The Metropolitan Museum of Art and the New York Historical Society announced today that they plan to reopen in August, making them the first major museums in New York City to announce plans to reopen since the coronavirus closings began.
The Met plans to reopen on August 29 with new social distancing guidelines in place, which will be revealed closer to the reopening date.
“The safety of our staff and visitors remains our highest concern,” said Daniel H. Weiss, president and CEO of The Met. “We are eagerly awaiting our reopening as, perhaps now more than ever, the Museum can serve as a reminder of the power of the human spirit and the ability of art to provide comfort, inspire resilience and help us better understand each other and the world that around us “.
The Met Cloisters in Washington Heights also plans to reopen shortly after the main branch; However, the Met Breuer on the Upper East Side will not reopen, and the space will be occupied by the Frick Collection.
The Met is expected to reopen with fewer hours and fewer days per week, and all tours, talks, concerts, and events will be canceled for the rest of 2020. They hope to resume all of those activities in 2021, including the Met Gala, which has been officially canceled for 2020; and they plan to have a late celebration of the institution’s 150th anniversary next year as well.
When visits resume, the museum has some exhibits it plans to debut, including: Doing the Met, 1870-2020, the exhibition of the museum’s 150th anniversary celebration; The Roof Garden Commission: Héctor Zamora, Lattice Detour, the latest in a series of annual submissions of site-specific work on the outdoor roof garden; and About the time of the Costume Institute: fashion and duration The exhibition, which was to be the theme of this year’s Met Gala, is slated to open on October 29, 2020.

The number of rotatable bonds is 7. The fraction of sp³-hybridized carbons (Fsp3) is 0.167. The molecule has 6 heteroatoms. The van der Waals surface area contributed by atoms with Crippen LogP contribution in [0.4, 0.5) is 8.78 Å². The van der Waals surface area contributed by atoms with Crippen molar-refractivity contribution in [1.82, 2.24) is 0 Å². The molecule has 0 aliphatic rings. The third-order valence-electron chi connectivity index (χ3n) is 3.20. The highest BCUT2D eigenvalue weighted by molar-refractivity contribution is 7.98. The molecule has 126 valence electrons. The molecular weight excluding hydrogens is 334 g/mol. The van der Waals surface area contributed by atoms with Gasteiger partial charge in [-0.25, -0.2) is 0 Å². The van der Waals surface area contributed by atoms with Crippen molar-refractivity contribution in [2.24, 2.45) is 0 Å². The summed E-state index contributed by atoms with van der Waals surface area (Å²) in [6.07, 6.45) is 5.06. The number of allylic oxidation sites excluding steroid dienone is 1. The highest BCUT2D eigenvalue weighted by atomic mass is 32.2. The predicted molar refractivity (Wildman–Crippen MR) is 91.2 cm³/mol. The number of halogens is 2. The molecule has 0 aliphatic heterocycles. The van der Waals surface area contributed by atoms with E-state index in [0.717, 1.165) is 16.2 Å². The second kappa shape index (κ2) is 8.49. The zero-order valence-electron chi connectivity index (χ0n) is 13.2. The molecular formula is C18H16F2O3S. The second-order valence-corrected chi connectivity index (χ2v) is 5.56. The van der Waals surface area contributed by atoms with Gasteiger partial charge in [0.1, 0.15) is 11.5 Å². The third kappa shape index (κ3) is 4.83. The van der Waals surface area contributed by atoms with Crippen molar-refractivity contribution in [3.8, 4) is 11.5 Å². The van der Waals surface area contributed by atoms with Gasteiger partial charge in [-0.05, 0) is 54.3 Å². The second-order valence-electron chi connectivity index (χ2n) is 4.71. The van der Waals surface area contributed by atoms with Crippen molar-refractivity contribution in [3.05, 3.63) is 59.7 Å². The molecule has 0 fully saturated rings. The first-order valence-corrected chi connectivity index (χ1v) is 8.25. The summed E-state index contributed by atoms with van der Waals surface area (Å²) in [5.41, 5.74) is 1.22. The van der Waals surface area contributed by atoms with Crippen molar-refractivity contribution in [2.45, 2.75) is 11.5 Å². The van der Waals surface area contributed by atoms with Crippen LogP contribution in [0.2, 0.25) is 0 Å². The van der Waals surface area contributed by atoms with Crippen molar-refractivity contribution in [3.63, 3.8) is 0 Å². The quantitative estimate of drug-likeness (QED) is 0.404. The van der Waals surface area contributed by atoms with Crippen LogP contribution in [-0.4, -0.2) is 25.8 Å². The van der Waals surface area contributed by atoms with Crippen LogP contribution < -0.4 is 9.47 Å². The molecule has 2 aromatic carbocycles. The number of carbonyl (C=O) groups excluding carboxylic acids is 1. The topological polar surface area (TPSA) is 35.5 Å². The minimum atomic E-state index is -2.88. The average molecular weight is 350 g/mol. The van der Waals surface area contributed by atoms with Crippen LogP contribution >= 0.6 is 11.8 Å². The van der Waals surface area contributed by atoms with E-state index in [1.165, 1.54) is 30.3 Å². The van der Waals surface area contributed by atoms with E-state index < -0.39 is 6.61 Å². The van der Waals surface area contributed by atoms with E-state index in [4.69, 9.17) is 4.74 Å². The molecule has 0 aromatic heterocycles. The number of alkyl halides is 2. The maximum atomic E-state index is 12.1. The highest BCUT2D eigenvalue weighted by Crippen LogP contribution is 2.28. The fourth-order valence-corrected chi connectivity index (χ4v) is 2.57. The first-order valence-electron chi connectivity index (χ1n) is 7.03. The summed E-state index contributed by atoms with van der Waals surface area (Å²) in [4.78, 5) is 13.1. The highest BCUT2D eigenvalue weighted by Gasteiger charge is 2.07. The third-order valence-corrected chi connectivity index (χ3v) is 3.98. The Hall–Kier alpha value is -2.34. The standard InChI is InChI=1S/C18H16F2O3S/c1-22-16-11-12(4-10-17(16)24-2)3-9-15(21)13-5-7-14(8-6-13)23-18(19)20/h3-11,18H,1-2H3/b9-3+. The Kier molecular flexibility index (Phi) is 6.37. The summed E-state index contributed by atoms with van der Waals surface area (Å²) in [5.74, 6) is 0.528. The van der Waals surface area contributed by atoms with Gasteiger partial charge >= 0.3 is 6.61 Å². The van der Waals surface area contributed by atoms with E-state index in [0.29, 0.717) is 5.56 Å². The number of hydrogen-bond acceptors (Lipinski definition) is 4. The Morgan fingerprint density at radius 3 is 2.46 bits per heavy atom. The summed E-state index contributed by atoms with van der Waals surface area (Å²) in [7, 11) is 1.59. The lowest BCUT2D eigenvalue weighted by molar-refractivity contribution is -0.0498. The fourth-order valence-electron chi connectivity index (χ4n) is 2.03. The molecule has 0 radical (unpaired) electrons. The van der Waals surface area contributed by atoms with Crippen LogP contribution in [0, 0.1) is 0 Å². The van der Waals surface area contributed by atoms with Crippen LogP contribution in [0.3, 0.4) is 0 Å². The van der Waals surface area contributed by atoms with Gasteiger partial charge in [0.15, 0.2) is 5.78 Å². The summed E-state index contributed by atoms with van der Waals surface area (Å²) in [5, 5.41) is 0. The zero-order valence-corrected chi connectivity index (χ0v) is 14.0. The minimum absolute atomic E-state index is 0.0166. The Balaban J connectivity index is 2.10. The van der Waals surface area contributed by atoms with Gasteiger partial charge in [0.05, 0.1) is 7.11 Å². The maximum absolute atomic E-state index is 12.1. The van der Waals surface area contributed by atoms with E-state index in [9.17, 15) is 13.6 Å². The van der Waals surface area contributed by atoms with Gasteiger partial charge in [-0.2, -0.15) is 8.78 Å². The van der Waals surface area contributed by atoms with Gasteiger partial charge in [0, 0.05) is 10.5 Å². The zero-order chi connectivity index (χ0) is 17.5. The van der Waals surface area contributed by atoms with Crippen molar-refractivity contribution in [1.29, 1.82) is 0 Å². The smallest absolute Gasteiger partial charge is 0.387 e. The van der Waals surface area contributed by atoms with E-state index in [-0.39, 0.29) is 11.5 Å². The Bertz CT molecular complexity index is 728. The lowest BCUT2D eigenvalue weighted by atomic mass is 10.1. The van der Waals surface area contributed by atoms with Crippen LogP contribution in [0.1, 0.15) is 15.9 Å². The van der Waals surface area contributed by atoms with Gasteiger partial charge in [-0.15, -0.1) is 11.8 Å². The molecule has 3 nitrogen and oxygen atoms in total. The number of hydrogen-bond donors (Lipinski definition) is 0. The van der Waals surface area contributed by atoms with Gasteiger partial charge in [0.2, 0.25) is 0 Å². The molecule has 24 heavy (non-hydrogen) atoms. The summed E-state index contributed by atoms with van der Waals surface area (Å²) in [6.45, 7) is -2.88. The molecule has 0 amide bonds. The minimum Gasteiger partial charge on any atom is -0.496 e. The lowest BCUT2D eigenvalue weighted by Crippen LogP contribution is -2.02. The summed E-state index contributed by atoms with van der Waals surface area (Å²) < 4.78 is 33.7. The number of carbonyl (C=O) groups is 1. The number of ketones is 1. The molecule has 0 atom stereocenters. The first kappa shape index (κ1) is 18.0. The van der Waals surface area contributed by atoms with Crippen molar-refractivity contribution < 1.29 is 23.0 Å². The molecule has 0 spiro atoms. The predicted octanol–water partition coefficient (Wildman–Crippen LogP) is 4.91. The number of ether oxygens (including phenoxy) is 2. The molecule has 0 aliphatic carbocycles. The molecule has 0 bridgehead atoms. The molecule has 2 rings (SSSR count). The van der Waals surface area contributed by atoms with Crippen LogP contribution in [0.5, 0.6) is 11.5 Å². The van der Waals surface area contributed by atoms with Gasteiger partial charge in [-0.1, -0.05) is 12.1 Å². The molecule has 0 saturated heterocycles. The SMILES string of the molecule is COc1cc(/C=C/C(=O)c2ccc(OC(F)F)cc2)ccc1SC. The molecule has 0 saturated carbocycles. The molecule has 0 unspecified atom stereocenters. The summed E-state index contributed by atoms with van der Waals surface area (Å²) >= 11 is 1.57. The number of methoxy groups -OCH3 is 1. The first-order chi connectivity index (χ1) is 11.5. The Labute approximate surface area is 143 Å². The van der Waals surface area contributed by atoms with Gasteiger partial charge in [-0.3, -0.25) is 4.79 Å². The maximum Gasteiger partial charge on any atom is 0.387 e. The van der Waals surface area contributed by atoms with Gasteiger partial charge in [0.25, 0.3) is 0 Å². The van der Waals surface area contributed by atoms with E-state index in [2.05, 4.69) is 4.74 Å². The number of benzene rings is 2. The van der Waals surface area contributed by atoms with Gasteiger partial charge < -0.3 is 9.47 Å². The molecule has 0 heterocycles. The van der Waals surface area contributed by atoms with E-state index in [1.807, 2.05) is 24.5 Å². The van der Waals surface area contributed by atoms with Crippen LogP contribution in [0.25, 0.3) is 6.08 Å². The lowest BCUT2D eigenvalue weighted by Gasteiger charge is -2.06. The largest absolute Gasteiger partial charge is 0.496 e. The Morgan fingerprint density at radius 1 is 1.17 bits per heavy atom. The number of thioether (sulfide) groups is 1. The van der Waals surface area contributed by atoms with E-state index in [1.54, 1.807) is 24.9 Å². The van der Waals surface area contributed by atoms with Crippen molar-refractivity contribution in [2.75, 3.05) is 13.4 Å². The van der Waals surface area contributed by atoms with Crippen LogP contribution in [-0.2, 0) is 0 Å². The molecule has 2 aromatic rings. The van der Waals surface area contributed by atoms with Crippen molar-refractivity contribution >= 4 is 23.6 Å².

The Met, which officially closed on March 13, has projected a loss of revenue of at least $ 100 million due to the pandemic and closure (and that figure was based on estimates that the museum could reopen in July). As a result, she has fired 81 staff members so far.
Before COVID-19, the Met had previously closed for two days on only two occasions: after 9/11 and Hurricane Sandy.
The New York Historical Society plans to reopen in stages starting August 14, pending approval from officials. They will start with a free special outdoor exhibition called Hope Wanted: New York City under quarantine, which documents the experiences of New Yorkers during the height of the pandemic.
Curated by writer Kevin Powell and photographer Kay Hickman, the exhibition features more than 50 photographs taken by Hickman along with 12 audio interviews with the subjects of the photographs taken by Powell and his team between April 8 and 9. It will take place outside in the New York York Historical’s backyard; Entry will be free, but access will be limited and face covers will be required for entry, with social distancing imposed through scheduled entry tickets and on-site security measures.
Then on September 11, the museum plans to reopen indoors with security protocols for visitors and staff. “We are eager to welcome visitors to the New York Historical Society,” said Dr. Louise Mirrer, president and CEO of the New York Historical Society. “Although so much has changed in the past few months, our mission to ‘Make History Matter’ remains vital, now more than ever before.”
More details on the reopening protocols will be announced soon. The museum, which also closed to the public on March 13, has been collecting items from the pandemic and Black Lives Matter protests in the city for the past few months – you can learn how to donate items here.